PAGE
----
1. Looking at the eclipse without sunglasses?
On Monday, August 21, 2017, all of North America will be treated to an eclipse of the sun. Anyone who is within the path of the eclipse (which stretches from Lincoln Beach, Oregon to Charleston, South Carolina) will be able to witness this amazing event. Observers outside this path will still see a partial solar eclipse where the moon covers part of the sun.
Just in case you didn't know, you cannot look directly at the sun, even when it's covered by the moon, because you risk damaging your eyes.
2. What happens to your eyes when you look at a solar eclipse?
If your eyes are exposed to excessive amounts of UV (ultraviolet) radiation over a short period of time, such as during the eclipse, you could experience photokeratitis, essentially a sunburn of the eye.
Symptoms of photokeratitis:
- red eyes
- a foreign body sensation or gritty feeling in the eyes
- extreme sensitivity to light
- excessive tearing
- sensitivity to bright light
- seeing halos
- small pupils
- eyelid twitching
- rarely, temporary vision loss
How is photokeratitis diagnosed?
A doctor can diagnose photokeratitis by asking about your recent activities, examining yours eyes, and using an eye drop with fluorescein dye to look for UV damage.
Also, looking directly at the sun during a partial eclipse can also cause solar retinopathy, which can result in permanent damage to your eyes. This is caused by light from the sun flooding the retina on the back of the eyeball. This exposure to solar radiation on the retina causes damage to its light-sensitive rod and cone cells by igniting a series of complex chemical reactions within the cells.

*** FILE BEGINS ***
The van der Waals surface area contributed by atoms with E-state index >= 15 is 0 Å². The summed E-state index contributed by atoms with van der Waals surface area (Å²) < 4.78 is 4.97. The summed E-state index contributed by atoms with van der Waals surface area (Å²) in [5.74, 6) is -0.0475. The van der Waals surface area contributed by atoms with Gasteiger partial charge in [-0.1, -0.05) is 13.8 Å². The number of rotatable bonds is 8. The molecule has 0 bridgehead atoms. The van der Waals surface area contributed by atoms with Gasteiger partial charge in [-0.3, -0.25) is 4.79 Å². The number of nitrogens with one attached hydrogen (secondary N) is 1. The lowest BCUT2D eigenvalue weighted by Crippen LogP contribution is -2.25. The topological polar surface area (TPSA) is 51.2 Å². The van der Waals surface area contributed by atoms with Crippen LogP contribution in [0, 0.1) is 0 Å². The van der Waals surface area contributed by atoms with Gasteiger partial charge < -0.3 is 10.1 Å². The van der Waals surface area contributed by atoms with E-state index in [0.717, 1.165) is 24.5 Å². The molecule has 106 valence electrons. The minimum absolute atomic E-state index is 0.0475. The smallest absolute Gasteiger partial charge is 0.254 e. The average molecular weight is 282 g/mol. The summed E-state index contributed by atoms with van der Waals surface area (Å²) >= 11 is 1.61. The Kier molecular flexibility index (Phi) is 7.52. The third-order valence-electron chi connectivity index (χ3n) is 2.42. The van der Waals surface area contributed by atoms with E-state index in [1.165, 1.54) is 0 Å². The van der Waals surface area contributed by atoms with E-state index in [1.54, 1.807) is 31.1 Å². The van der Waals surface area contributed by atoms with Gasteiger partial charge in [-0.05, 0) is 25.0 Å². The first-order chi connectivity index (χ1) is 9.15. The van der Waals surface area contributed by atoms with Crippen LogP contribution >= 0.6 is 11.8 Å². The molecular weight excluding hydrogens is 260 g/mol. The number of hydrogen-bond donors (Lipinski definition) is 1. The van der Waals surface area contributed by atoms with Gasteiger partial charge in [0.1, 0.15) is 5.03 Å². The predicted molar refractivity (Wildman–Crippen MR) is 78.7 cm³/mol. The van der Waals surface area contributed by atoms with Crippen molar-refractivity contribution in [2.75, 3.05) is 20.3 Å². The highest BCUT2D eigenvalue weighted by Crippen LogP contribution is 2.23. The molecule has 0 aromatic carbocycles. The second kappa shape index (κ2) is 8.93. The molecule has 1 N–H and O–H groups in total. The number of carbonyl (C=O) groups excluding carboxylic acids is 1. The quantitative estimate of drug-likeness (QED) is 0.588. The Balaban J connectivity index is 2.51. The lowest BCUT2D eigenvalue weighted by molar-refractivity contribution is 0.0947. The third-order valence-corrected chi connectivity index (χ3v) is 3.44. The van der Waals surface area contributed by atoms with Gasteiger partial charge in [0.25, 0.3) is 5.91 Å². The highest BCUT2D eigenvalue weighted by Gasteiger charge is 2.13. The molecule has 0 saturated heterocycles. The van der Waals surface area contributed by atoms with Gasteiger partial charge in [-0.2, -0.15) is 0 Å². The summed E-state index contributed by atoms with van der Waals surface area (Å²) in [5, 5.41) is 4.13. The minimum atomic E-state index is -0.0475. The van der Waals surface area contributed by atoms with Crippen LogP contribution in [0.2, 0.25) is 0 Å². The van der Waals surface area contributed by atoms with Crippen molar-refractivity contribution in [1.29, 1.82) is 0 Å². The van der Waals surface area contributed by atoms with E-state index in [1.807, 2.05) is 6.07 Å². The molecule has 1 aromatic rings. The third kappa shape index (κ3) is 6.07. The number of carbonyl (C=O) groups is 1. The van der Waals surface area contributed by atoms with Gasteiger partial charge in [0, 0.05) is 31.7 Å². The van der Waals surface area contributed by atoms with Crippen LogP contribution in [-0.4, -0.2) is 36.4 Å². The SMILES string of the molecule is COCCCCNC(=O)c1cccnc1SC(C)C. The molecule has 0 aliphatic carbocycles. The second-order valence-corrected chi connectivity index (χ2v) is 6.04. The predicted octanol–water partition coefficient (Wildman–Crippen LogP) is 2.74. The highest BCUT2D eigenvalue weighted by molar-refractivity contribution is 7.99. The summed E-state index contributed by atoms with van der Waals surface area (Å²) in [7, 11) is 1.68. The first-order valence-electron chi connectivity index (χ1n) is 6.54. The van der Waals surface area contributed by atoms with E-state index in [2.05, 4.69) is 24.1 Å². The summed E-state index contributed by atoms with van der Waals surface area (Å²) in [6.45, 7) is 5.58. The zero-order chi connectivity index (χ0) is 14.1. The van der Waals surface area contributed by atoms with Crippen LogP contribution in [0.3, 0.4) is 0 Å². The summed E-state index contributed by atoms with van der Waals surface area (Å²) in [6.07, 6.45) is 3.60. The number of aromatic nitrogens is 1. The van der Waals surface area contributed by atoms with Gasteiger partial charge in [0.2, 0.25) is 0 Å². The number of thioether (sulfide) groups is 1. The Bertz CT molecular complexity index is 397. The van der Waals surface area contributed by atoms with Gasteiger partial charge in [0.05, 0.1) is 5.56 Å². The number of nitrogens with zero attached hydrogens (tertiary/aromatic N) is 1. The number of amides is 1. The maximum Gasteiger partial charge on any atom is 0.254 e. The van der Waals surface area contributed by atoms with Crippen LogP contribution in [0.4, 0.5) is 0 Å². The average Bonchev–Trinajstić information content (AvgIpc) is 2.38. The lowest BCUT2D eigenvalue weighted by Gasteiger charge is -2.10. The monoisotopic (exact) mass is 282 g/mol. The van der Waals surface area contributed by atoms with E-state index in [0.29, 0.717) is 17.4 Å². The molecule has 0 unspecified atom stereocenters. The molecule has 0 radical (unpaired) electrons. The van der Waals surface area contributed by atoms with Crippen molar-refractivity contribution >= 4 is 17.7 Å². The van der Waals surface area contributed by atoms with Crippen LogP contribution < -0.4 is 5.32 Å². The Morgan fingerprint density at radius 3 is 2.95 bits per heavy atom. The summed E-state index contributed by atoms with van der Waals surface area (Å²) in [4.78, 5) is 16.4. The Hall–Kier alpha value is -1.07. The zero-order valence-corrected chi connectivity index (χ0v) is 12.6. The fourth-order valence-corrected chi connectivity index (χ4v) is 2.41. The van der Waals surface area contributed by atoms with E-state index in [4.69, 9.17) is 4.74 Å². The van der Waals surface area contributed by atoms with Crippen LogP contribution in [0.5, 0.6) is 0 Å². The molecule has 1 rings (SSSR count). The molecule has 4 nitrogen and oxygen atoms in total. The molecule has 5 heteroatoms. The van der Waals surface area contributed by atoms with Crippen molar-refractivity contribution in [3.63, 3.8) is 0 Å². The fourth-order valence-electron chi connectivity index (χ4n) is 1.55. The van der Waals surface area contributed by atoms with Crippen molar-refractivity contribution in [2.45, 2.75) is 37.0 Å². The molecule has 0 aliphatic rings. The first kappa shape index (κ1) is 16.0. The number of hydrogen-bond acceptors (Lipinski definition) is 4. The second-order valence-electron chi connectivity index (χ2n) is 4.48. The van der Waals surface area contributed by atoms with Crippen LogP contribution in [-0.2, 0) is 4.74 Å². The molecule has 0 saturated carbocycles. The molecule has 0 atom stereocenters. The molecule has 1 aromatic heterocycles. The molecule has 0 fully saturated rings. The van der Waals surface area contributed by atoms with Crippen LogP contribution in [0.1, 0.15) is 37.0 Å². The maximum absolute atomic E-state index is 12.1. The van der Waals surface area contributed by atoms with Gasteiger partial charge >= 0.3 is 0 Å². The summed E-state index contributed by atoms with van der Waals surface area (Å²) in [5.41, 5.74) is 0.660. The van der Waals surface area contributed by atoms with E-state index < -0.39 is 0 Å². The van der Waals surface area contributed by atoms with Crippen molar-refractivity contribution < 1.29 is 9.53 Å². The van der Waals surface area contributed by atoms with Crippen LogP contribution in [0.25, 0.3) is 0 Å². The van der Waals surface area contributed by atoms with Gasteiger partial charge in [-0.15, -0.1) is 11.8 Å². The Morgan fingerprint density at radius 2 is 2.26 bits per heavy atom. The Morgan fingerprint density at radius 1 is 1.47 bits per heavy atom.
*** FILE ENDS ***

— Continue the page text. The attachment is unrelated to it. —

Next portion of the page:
Symptoms of Solar Retinopathy:
Symptoms commonly present within hours of exposure and include blurry vision and central or paracentral blind spot in one, or more commonly, both eyes. Additional complaints may include dyschromatopsia, metamorphopsia, micropsia, frontotemporal headache.
3. How long would you have to look at the sun to go blind?
Length of time doesn’t matter. Even looking directly at the sun for a short duration can actually burn the retina.
4. What is the best way to watch the eclipse?
The only safe way, and therefore the best way, to directly view the eclipsed or partially eclipsed sun [outside the 70-mile path] is through special-purpose solar filters or other ISO-certified filters, such as “eclipse glasses” or handheld solar viewers.
5. How long does photokeratitis last?
Most people experience mild photokeratitis, where your eyes will be red and in light pain for about one to two days. Severe cases include heavy pain in the eyes and lid spasms, and can actually last as long as six days, often requiring the sufferer to wear an eye patch during this time. Please see a doctor if you feel like you are suffering from photokeratitis.